Here are some tips for winter gardening!
Check houseplant leaves for brown, dry edges, which indicates too little relative humidity in the house. Increase humidity by running a humidifier, grouping plants or using pebble trays.
Extend the lives of holiday plants such as poinsettias and Christmas cactus by placing them in a cool, brightly lit area that is free from warm or cold drafts.
Houseplants may not receive adequate light because days are short and gloomy. Move plants closer to windows, but avoid placing foliage against cold glass panes. Artificial lighting may be helpful.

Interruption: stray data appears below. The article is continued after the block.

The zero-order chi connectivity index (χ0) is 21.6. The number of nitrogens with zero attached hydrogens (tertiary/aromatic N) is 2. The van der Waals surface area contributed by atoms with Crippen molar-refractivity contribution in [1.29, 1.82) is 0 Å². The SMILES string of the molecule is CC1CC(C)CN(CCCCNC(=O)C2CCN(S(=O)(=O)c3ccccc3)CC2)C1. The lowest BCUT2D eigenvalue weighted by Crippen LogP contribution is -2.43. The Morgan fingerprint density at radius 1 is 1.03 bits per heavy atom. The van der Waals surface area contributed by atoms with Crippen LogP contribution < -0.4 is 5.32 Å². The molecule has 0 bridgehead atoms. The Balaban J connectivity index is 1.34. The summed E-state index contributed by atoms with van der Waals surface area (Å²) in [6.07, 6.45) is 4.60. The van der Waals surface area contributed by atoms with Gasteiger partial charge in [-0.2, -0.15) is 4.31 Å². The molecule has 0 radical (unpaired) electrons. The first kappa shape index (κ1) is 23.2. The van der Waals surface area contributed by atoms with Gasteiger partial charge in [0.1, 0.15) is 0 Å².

Because growth slows or stops in winter months, most plants will require less water and little, if any, fertilizer.
If you are forcing bulbs for the holidays, bring them into warmer temperatures after they have been sufficiently precooled. Bulbs require a chilling period of about 10 to 12 weeks at 40 degrees F to initiate flower buds and establish root growth. Precooled bulbs are available from many garden suppliers, if you did not get yours cooled in time. Then provide two to four weeks of warm temperature (60 F), bright light and moderately moist soil to bring on flowers.
Evergreens, except pines and spruce, can be trimmed now for a fresh supply of holiday greenery even after Christmas has passed.